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is that of the negative impact democracy has on the economy as noted by Przeworski & Fernando (1993).The pro-dictatorial stand taken by their article argues strongly against the public choice theory (Przeworski & Fernando, 1993, p.8). The public choice theory which advocates for minimal government questions the true existence of democracy by arguing that bureaucrats, states, politicians and citizens act solely from a perspective of self interest. Such encourages acts of corruption from the above parties which in turn diminishes economic development. Governments exercise authorities and powers designed for selfish needs of their own. Politicians use resources of the government to maintain and consolidate positions of authority and power. States employ powers to confiscate individuals’ private properties. Citizens use influence from politicians to attain exceptional benefits. Bureaucrats extract bribes from citizens seeking for the benefits and protect their businesses (Przeworski & Fernando, 1993, p.8). The same theory however, proposes an opposing hypothesis where minimal government justifies freedom for all where the government liberates its citizens to participate in economic development and this in turn would translate into a higher GDP and per capita rates thus positive development of the economy. The theory may also assume a null hypothesis where the levels of democracy have neither positive nor negative relation to the economic development. Such is when the natural circumstances of a country are protagonist to economic activity. (Przeworski & Fernando, 1993, p.8)
Wickrama and Mulford (1996) generate a hypothesis in which the levels of democracy is said to lead to the achievement of proportional levels of economic development. Their restrictive model of real GDP growth per capita supports the concept that the highest growing nations have a relatively high democracy level. A research carried out between the years 1960 and 2010 has findings on the same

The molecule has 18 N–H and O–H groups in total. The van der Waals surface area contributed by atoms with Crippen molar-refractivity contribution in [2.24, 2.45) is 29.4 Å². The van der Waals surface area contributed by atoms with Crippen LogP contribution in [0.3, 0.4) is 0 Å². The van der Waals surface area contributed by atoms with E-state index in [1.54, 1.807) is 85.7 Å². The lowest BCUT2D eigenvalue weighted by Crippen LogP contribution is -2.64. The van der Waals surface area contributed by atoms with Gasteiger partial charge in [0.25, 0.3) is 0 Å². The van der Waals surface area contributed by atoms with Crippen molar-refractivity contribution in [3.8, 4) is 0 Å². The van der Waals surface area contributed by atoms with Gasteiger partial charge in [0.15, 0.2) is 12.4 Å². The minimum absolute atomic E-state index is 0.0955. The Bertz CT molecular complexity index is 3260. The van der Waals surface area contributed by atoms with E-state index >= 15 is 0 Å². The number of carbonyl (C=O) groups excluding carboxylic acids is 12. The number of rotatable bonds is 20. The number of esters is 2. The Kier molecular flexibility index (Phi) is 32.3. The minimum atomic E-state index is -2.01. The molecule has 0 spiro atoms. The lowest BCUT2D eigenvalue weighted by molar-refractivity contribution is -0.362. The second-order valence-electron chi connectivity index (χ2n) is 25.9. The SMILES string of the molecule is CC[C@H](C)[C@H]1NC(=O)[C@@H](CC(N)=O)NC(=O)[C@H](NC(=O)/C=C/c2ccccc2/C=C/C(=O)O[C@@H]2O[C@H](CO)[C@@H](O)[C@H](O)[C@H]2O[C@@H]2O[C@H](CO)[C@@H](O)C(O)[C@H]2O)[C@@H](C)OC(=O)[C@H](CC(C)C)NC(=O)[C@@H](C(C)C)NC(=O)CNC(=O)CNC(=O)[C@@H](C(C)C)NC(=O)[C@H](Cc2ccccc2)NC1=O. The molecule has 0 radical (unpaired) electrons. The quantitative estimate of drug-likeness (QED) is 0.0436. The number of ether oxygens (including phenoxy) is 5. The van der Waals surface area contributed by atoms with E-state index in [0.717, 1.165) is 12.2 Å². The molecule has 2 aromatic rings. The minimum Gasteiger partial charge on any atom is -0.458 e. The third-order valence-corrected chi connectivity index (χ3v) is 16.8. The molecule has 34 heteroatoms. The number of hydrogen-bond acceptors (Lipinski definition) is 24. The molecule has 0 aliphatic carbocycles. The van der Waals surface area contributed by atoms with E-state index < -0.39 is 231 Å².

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For the post-industrial society the main factor is the production of knowledge, and basic product manufacturing - service. The characteristic features of the production of such a society are not a lack of manual labor and simple mechanisms, and full automation and computerization of society.
THE ROLE OF TECHNOLOGY IN ECONOMIC DEVELOPMENT
Technology is a set of new ideas that help in increasing the output levels with the application of same amount of input. This study entails about the various roles played by technology towards the economic development of a particular nation.
The level of economic development is usually observed in different areas or segments that include business productivity and employment among others. In this similar concern, it is mainly considered to improve human welfare activities and most significantly to minimize the significant problem of poverty.
Author therefore attempted to discuss the question of how the rentier states can actually develop their relationship with the citizens and what are some of the factors which can actively contribute towards the strengthening of this relationship? The article by Ross contains the major research question which is based on the assumption of whether the oil actually results into the hurdles for democracy.
Particular attention is given to the democratic development model out of various models of democracy in the West. It is because some of the political concepts and practices have been attempted straightway only in the West (Held, 2006). Development democracy proclaims that political role play is a right thing in itself and plays a pivotal part in the growth of a participatory, well-versed and knowledgeable citizenry.
This has occurred through the role of Japan in war, their contact with Western countries, the growth of their economy, the people of Japan and their culture. This discussion examines each of these elements in detail, and argues that Japan is now one of the most competitive and developed country within Asia.
In fact, in high-income generating economies, aggregate demand for coffee is nominally influenced by a change in price; in effect it would be proper to say that industrialised nations pose a relatively inelastic demand for coffee. USA is a good example
an planning is a diverse activity in scope that primarily deals with designing urban environments through control and monitoring of land use in urban areas (Levy 243). Social, economic and political factors are integral to urban planning. An effective economic development-urban
In this report, we will get introduced to different types of democracies that are common in third world countries. The paper will also provide information about third world countries who are still dominated by military